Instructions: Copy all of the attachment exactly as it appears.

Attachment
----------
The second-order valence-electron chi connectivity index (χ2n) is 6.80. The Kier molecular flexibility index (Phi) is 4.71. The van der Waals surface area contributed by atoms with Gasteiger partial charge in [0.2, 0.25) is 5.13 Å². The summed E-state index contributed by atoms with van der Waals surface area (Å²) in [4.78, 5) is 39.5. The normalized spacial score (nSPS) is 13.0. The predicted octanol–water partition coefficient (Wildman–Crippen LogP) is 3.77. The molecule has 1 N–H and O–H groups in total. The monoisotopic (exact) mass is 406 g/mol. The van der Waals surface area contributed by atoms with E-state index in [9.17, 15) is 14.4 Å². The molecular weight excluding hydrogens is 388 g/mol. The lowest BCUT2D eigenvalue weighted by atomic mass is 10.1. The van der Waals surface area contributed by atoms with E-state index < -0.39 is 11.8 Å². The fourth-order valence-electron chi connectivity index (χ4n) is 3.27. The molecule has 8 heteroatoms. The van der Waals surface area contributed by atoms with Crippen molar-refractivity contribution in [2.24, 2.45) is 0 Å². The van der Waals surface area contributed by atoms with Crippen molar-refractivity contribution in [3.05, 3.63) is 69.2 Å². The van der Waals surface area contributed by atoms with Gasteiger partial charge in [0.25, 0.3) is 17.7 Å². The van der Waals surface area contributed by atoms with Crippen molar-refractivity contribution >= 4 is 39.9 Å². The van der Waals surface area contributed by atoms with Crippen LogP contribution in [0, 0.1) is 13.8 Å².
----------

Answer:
The second-order valence-electron chi connectivity index (χ2n) is 6.80. The Kier molecular flexibility index (Phi) is 4.71. The van der Waals surface area contributed by atoms with Gasteiger partial charge in [0.2, 0.25) is 5.13 Å². The summed E-state index contributed by atoms with van der Waals surface area (Å²) in [4.78, 5) is 39.5. The normalized spacial score (nSPS) is 13.0. The predicted octanol–water partition coefficient (Wildman–Crippen LogP) is 3.77. The molecule has 1 N–H and O–H groups in total. The monoisotopic (exact) mass is 406 g/mol. The van der Waals surface area contributed by atoms with E-state index in [9.17, 15) is 14.4 Å². The molecular weight excluding hydrogens is 388 g/mol. The lowest BCUT2D eigenvalue weighted by atomic mass is 10.1. The van der Waals surface area contributed by atoms with E-state index < -0.39 is 11.8 Å². The fourth-order valence-electron chi connectivity index (χ4n) is 3.27. The molecule has 8 heteroatoms. The van der Waals surface area contributed by atoms with Crippen molar-refractivity contribution in [2.24, 2.45) is 0 Å². The van der Waals surface area contributed by atoms with Crippen molar-refractivity contribution in [3.05, 3.63) is 69.2 Å². The van der Waals surface area contributed by atoms with Gasteiger partial charge in [0.25, 0.3) is 17.7 Å². The van der Waals surface area contributed by atoms with Crippen molar-refractivity contribution >= 4 is 39.9 Å². The van der Waals surface area contributed by atoms with Crippen LogP contribution in [0, 0.1) is 13.8 Å².